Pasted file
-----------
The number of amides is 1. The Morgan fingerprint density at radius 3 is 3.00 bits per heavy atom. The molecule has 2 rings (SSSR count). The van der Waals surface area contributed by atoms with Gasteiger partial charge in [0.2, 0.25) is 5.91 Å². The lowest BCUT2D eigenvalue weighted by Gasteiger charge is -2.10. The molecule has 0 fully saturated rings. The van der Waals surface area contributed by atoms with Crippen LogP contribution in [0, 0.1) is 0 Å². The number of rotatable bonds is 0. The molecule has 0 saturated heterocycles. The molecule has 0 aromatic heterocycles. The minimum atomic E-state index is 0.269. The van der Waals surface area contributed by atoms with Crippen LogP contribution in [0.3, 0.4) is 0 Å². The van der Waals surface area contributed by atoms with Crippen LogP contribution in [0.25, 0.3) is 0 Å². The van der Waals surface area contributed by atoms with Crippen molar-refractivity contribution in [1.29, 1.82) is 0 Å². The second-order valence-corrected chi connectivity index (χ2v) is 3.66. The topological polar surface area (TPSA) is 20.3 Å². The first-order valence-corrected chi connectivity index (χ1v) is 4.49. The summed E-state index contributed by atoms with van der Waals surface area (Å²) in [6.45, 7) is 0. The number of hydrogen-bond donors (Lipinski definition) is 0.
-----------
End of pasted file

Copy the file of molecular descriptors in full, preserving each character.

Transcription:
The number of amides is 1. The Morgan fingerprint density at radius 3 is 3.00 bits per heavy atom. The molecule has 2 rings (SSSR count). The van der Waals surface area contributed by atoms with Gasteiger partial charge in [0.2, 0.25) is 5.91 Å². The lowest BCUT2D eigenvalue weighted by Gasteiger charge is -2.10. The molecule has 0 fully saturated rings. The van der Waals surface area contributed by atoms with Crippen LogP contribution in [0, 0.1) is 0 Å². The number of rotatable bonds is 0. The molecule has 0 saturated heterocycles. The molecule has 0 aromatic heterocycles. The minimum atomic E-state index is 0.269. The van der Waals surface area contributed by atoms with Crippen LogP contribution in [0.3, 0.4) is 0 Å². The van der Waals surface area contributed by atoms with Crippen LogP contribution in [0.25, 0.3) is 0 Å². The van der Waals surface area contributed by atoms with Crippen molar-refractivity contribution in [1.29, 1.82) is 0 Å². The second-order valence-corrected chi connectivity index (χ2v) is 3.66. The topological polar surface area (TPSA) is 20.3 Å². The first-order valence-corrected chi connectivity index (χ1v) is 4.49. The summed E-state index contributed by atoms with van der Waals surface area (Å²) in [6.45, 7) is 0. The number of hydrogen-bond donors (Lipinski definition) is 0.